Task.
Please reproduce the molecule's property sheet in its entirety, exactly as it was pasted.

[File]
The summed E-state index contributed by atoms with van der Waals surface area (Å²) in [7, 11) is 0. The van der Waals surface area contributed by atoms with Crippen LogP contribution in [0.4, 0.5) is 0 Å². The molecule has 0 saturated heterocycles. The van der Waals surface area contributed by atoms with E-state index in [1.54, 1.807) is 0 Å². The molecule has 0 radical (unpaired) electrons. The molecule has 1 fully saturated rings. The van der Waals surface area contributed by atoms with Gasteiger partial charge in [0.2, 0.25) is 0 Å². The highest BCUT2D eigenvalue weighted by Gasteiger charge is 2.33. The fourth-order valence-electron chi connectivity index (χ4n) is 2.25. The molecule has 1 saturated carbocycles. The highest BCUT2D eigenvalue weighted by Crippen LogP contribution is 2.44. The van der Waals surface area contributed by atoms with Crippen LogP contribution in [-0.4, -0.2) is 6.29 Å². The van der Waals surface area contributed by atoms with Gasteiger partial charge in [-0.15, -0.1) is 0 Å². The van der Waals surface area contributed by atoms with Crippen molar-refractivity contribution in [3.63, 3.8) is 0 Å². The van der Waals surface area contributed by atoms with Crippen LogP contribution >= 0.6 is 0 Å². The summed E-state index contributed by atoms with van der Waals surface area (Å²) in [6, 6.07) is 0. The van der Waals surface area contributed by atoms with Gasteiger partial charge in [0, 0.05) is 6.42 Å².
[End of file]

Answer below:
The summed E-state index contributed by atoms with van der Waals surface area (Å²) in [7, 11) is 0. The van der Waals surface area contributed by atoms with Crippen LogP contribution in [0.4, 0.5) is 0 Å². The molecule has 0 saturated heterocycles. The van der Waals surface area contributed by atoms with E-state index in [1.54, 1.807) is 0 Å². The molecule has 0 radical (unpaired) electrons. The molecule has 1 fully saturated rings. The van der Waals surface area contributed by atoms with Gasteiger partial charge in [0.2, 0.25) is 0 Å². The highest BCUT2D eigenvalue weighted by Gasteiger charge is 2.33. The fourth-order valence-electron chi connectivity index (χ4n) is 2.25. The molecule has 1 saturated carbocycles. The highest BCUT2D eigenvalue weighted by Crippen LogP contribution is 2.44. The van der Waals surface area contributed by atoms with Crippen LogP contribution in [-0.4, -0.2) is 6.29 Å². The van der Waals surface area contributed by atoms with Gasteiger partial charge in [-0.15, -0.1) is 0 Å². The van der Waals surface area contributed by atoms with Crippen molar-refractivity contribution in [3.63, 3.8) is 0 Å². The van der Waals surface area contributed by atoms with Crippen LogP contribution >= 0.6 is 0 Å². The summed E-state index contributed by atoms with van der Waals surface area (Å²) in [6, 6.07) is 0. The van der Waals surface area contributed by atoms with Gasteiger partial charge in [0, 0.05) is 6.42 Å².